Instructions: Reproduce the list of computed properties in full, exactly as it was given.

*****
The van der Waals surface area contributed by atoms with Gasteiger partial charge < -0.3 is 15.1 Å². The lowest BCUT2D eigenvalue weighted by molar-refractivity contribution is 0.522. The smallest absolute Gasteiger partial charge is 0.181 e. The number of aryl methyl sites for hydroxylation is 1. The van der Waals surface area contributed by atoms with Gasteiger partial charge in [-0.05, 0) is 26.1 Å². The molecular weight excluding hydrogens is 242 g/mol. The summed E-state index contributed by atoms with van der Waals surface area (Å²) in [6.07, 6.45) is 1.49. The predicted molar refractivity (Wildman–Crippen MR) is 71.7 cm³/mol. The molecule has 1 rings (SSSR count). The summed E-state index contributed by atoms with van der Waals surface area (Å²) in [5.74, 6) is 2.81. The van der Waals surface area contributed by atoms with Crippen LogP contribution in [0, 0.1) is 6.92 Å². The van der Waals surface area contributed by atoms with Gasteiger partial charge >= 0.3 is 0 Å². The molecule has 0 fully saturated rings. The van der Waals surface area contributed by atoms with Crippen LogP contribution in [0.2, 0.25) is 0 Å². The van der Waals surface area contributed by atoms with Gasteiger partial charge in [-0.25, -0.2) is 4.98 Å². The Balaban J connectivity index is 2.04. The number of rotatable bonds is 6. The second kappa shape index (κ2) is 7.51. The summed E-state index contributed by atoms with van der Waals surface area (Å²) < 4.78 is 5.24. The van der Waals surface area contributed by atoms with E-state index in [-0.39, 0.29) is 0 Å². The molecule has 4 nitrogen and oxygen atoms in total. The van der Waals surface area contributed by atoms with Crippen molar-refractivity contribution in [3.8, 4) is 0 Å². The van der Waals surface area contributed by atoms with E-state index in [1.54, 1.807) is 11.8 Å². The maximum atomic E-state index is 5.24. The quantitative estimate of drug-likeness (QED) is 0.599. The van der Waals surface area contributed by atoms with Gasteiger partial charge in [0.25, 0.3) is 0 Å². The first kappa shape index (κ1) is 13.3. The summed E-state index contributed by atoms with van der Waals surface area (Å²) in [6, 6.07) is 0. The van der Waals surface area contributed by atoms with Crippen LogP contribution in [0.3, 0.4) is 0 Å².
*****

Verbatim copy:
The van der Waals surface area contributed by atoms with Gasteiger partial charge < -0.3 is 15.1 Å². The lowest BCUT2D eigenvalue weighted by molar-refractivity contribution is 0.522. The smallest absolute Gasteiger partial charge is 0.181 e. The number of aryl methyl sites for hydroxylation is 1. The van der Waals surface area contributed by atoms with Gasteiger partial charge in [-0.05, 0) is 26.1 Å². The molecular weight excluding hydrogens is 242 g/mol. The summed E-state index contributed by atoms with van der Waals surface area (Å²) in [6.07, 6.45) is 1.49. The predicted molar refractivity (Wildman–Crippen MR) is 71.7 cm³/mol. The molecule has 1 rings (SSSR count). The summed E-state index contributed by atoms with van der Waals surface area (Å²) in [5.74, 6) is 2.81. The van der Waals surface area contributed by atoms with Crippen LogP contribution in [0, 0.1) is 6.92 Å². The van der Waals surface area contributed by atoms with Gasteiger partial charge >= 0.3 is 0 Å². The molecule has 0 fully saturated rings. The van der Waals surface area contributed by atoms with Crippen LogP contribution in [0.2, 0.25) is 0 Å². The van der Waals surface area contributed by atoms with Gasteiger partial charge in [-0.25, -0.2) is 4.98 Å². The Balaban J connectivity index is 2.04. The number of rotatable bonds is 6. The second kappa shape index (κ2) is 7.51. The summed E-state index contributed by atoms with van der Waals surface area (Å²) < 4.78 is 5.24. The van der Waals surface area contributed by atoms with E-state index in [-0.39, 0.29) is 0 Å². The molecule has 4 nitrogen and oxygen atoms in total. The van der Waals surface area contributed by atoms with Crippen molar-refractivity contribution in [3.8, 4) is 0 Å². The van der Waals surface area contributed by atoms with E-state index in [1.54, 1.807) is 11.8 Å². The maximum atomic E-state index is 5.24. The quantitative estimate of drug-likeness (QED) is 0.599. The van der Waals surface area contributed by atoms with Gasteiger partial charge in [0.25, 0.3) is 0 Å². The first kappa shape index (κ1) is 13.3. The summed E-state index contributed by atoms with van der Waals surface area (Å²) in [6, 6.07) is 0. The van der Waals surface area contributed by atoms with Crippen LogP contribution in [0.3, 0.4) is 0 Å².